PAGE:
The description thus far is intended to apply to each of Figures 1, 1a land 1b, and also to each of Figures 1c, 1d and 1e except that in the latter figures two films or plates are developing at once, with the agitator operating at the two films or plates, one at each of vopposite sides of the container. while in each of the former Figlures `1, 1a and 1b a single film or plate is developing.
' In each of Figures 1, 1a and 1b the film or l 2,281,094. plate I! isncar one of the opposite wallsoi' the container. with the reciprocator 24 near the other wall. supporting the agitator 23 near one side: and in each of Figures 1c, 1d and le the reciprocator 24' supports the double acting agitator 23' near the middle.
'I'he description also appliesto Figures 2 and 2a except that in the latter figures the agitation is horizontal instead of vertical. .The agitator 232, being vertical instead of horizontal. is carried on a vertical rod 242, extending downward from a reciprocator head intended to reciprocate horizontally in a direction transverse to the plane of the paper.
Figures 1, `1a and 1b illustrate respectively different types oi agitator elements 23, each mounted on a vertical reciprocator 24 and at the beginning of each stroke adapted to yield` somewhat in direction counter to that of the new stroke.
In Figure 1, as seen in Figures 3, 5, and 'Lythe agitator 23 comprises a light preferably metallic sheet recessed at 28 to receive the tubular reciprocator 24 and formed to pivot on a rod 29 through the agitator 23.
'I'he sheet is additionally cut away somewhat at in front of the tubular reciprocator 24 to provide the agitator 23 with a short range of free movement on its pivot 29, the agitator 23 stopping when moved up or down, by its engagement at 29 with the reciprocator 24.
In Figures lc, 3a, and 5a the double agitator 23' consists of hinge members of light sheet material, hinging on a common rod or pintle 29 through the tubular agitator 24'.
In each of Figures 1a and 1d the agitator 23 or 23 comprises a light resilient sheet fastened at one side or middle respectively tothe reciprocator 24 or 24 that is intended to be shown as a sheet optionally of the same length as the agitator. The weight and dimensions of the agltator 23 or 23 are so selected that the sheet will yield to relieve pressure differences above and below the sheet, differences that would be significant at the beginning of each stroke were it not that the agitator 23 or 23 relieves them by yielding in direction counter to that of the new stroke. In this form, the agitator may consist of a very light metallic sheet, or soft rubber or synthetic rubber, for example.
In `Figures 1b and lathe agitator 23 or 23 is in each case intended to be a rectangular plate or sheet having a lost motion slidesupport at the lower end of the reciprocator 24 or 24. Each reciprocator 24 or 24' comprises a pair of rods, spaced from one another in a direction transverse to the plane of the paper, so that one rod only is seen in the drawings. A two rod lost motion support of the agitator 23 or 23', as distinguished from a one rod support thereof, prevents angular movement of the agitator, keeping it with its outer edge 26 or outer edges 26 parallel to the fllm or plate or films or plates.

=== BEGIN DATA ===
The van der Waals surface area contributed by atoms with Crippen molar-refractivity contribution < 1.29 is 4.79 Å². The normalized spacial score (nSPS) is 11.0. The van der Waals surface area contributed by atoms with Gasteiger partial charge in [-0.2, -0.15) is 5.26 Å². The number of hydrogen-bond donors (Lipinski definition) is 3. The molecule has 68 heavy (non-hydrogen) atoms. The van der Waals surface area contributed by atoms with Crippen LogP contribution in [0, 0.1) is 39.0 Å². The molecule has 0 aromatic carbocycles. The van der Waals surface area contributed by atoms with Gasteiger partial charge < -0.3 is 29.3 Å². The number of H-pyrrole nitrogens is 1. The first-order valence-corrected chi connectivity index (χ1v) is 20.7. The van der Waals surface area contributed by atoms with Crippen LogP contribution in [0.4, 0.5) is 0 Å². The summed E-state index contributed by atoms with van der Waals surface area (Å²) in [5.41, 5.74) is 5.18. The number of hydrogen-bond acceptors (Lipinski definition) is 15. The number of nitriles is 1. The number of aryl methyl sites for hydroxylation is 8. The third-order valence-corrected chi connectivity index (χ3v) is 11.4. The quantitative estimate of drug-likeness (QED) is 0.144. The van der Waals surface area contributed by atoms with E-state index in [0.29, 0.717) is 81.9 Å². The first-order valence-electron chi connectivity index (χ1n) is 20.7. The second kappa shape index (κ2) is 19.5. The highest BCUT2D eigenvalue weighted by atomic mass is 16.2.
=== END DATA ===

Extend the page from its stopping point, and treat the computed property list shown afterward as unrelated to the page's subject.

In the structure of Figures 2, 4, 6, and 8 the vertical rod 242 fromvthe reciprocator head 25 loo ely pivots the agitator 232. 'I'he agitator 232 is sh wn as a sheet having one side wrapping the rod 242 above the right bend 3| at the bottom end of the rod. The sheet wrapping is upwardly recessed at 282 to receivethe rod bend 3|, the bend 3| limiting angular movement of the agitator by its engagements with the rod, on one side by the fiat of the sheet and on the other side by the cut edge of the recess.
In Figures 2a, 4a, 6a, and 8a the vertical rod 3 24I down from the horizontal reciprocatory head 25' forms 'in ell'ect a pintle pin for the vertical sheet agitators 232 and the angular movements of the agitators are limited by a cap 32 on the lower end oi' the rod. The cap 32 is recessed at 33 and 33 to receive the lower' edges oi' the hinging sheets. the edges at I3 or Il" on opposite sides ol each sheet 232 limiting the hinge movement of the` sheet.
: tened at 44 to a cross arm The reciprocator 24 or 2 intended to be indicated conventionally inA ures 1 and lc, but shown as a single tubularunember mounting the agitator or asitators at t e middle, may be, in fact, for example, parallel arms 243 at opposite ends of the agitator (Figures 9 and 10).
As illustrated in Figures 9 and 10 the reciprocator 243 comprises an inverted U bent strip, Iastened at 35 to the vertically reciprocatory head 25 and with the arms 243 at their lower ends pivoting opposite ends of the agitator 23.
The ends of the agitator 23 are shown cut away to receive the reciprocator arms and to provide edges at 36 to limit the angular movement of the l and downward engageagitator by their upward ments with the reciprocator arms.
Figures 11 and 12 illustrate that the reciprocator 24 may carry more than one agitator 23. As illustrated similar upper are mounted on a common 24 by pivot pins 29 and for greater strength the ends pf each of the pivot pins are pivotally supported by a horizontal bracket 31 intended to be welded at 38 to the back of the reciprocator. The use of more than one agitator 23 along the agitator stroke is sometimes desirable in that it lessens the requisite length of stroka/ Figure 13 illustrates a conventional frame support for a photographic film, with the lm 9 shown in dot-and-dash outline.
The film I9 is held at the upper and lower corners by clips 40 and 4|, the bottom clips 4| being welded at 42 to the bottom of the frame while the upper clips 40 are carried by the ends of a spring 43 that is welded or otherwise fas- 45 of the framework. The upwardly extending side arms 46 are rigidly fastened to an intermediate portion of the top member 21 which is long enough to san the end tubular reciprocator Walls of the container 2|. Downw rd lugs 41 from the top member are positioned o centrally register the film with respect to the container 2 l.